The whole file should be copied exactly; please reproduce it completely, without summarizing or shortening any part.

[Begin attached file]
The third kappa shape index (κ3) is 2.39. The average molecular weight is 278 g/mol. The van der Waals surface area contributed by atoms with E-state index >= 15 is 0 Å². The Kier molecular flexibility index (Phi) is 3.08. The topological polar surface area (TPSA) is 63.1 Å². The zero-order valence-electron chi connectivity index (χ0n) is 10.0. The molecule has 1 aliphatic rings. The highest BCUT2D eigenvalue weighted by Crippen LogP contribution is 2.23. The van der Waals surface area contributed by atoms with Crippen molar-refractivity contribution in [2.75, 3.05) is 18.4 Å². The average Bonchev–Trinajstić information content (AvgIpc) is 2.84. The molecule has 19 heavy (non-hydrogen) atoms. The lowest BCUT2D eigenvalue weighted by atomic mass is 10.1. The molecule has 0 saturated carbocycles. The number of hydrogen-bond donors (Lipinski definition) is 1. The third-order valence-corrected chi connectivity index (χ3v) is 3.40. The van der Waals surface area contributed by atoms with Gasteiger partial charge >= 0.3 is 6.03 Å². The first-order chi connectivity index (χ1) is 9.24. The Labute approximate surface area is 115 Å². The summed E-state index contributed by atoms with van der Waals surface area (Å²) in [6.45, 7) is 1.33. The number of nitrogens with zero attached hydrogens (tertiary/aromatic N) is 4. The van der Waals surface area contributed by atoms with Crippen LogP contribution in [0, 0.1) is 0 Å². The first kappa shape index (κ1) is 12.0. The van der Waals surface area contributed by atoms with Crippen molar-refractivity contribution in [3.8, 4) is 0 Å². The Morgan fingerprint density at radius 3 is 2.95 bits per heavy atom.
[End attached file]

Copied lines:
The third kappa shape index (κ3) is 2.39. The average molecular weight is 278 g/mol. The van der Waals surface area contributed by atoms with E-state index >= 15 is 0 Å². The Kier molecular flexibility index (Phi) is 3.08. The topological polar surface area (TPSA) is 63.1 Å². The zero-order valence-electron chi connectivity index (χ0n) is 10.0. The molecule has 1 aliphatic rings. The highest BCUT2D eigenvalue weighted by Crippen LogP contribution is 2.23. The van der Waals surface area contributed by atoms with Crippen molar-refractivity contribution in [2.75, 3.05) is 18.4 Å². The average Bonchev–Trinajstić information content (AvgIpc) is 2.84. The molecule has 19 heavy (non-hydrogen) atoms. The lowest BCUT2D eigenvalue weighted by atomic mass is 10.1. The molecule has 0 saturated carbocycles. The number of hydrogen-bond donors (Lipinski definition) is 1. The third-order valence-corrected chi connectivity index (χ3v) is 3.40. The van der Waals surface area contributed by atoms with Gasteiger partial charge >= 0.3 is 6.03 Å². The first-order chi connectivity index (χ1) is 9.24. The Labute approximate surface area is 115 Å². The summed E-state index contributed by atoms with van der Waals surface area (Å²) in [6.45, 7) is 1.33. The number of nitrogens with zero attached hydrogens (tertiary/aromatic N) is 4. The van der Waals surface area contributed by atoms with Crippen LogP contribution in [0, 0.1) is 0 Å². The first kappa shape index (κ1) is 12.0. The van der Waals surface area contributed by atoms with Crippen molar-refractivity contribution in [3.8, 4) is 0 Å². The Morgan fingerprint density at radius 3 is 2.95 bits per heavy atom.